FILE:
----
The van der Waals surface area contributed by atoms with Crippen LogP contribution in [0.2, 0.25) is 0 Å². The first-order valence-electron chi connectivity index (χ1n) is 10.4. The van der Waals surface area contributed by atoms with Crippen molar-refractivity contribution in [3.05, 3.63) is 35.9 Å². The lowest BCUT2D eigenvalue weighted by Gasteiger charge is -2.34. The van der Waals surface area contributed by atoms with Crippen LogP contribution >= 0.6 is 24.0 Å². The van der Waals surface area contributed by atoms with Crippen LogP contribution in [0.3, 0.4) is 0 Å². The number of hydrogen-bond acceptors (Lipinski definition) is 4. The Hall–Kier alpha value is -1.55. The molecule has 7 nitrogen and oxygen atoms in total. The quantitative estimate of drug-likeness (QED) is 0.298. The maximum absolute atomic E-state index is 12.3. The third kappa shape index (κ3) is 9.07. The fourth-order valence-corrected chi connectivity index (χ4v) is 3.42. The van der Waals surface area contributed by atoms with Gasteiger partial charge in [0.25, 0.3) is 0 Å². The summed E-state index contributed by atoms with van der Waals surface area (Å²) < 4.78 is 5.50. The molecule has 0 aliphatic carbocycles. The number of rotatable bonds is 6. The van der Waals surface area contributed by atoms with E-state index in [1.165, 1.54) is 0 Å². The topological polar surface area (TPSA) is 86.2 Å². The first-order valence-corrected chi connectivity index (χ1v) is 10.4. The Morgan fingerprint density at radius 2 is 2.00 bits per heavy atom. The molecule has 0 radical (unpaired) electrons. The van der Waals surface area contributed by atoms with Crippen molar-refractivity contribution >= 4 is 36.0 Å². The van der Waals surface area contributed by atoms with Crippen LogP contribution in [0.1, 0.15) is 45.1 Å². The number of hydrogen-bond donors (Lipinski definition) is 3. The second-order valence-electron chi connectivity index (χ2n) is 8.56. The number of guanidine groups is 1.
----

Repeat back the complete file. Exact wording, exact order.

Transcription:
The van der Waals surface area contributed by atoms with Crippen LogP contribution in [0.2, 0.25) is 0 Å². The first-order valence-electron chi connectivity index (χ1n) is 10.4. The van der Waals surface area contributed by atoms with Crippen molar-refractivity contribution in [3.05, 3.63) is 35.9 Å². The lowest BCUT2D eigenvalue weighted by Gasteiger charge is -2.34. The van der Waals surface area contributed by atoms with Crippen LogP contribution >= 0.6 is 24.0 Å². The van der Waals surface area contributed by atoms with Crippen LogP contribution in [0.3, 0.4) is 0 Å². The number of hydrogen-bond acceptors (Lipinski definition) is 4. The Hall–Kier alpha value is -1.55. The molecule has 7 nitrogen and oxygen atoms in total. The quantitative estimate of drug-likeness (QED) is 0.298. The maximum absolute atomic E-state index is 12.3. The third kappa shape index (κ3) is 9.07. The fourth-order valence-corrected chi connectivity index (χ4v) is 3.42. The van der Waals surface area contributed by atoms with Gasteiger partial charge in [0.25, 0.3) is 0 Å². The summed E-state index contributed by atoms with van der Waals surface area (Å²) < 4.78 is 5.50. The molecule has 0 aliphatic carbocycles. The number of rotatable bonds is 6. The van der Waals surface area contributed by atoms with E-state index in [1.165, 1.54) is 0 Å². The topological polar surface area (TPSA) is 86.2 Å². The first-order valence-corrected chi connectivity index (χ1v) is 10.4. The Morgan fingerprint density at radius 2 is 2.00 bits per heavy atom. The molecule has 0 radical (unpaired) electrons. The van der Waals surface area contributed by atoms with Crippen molar-refractivity contribution >= 4 is 36.0 Å². The van der Waals surface area contributed by atoms with Crippen LogP contribution in [0.1, 0.15) is 45.1 Å². The number of hydrogen-bond donors (Lipinski definition) is 3. The second-order valence-electron chi connectivity index (χ2n) is 8.56. The number of guanidine groups is 1.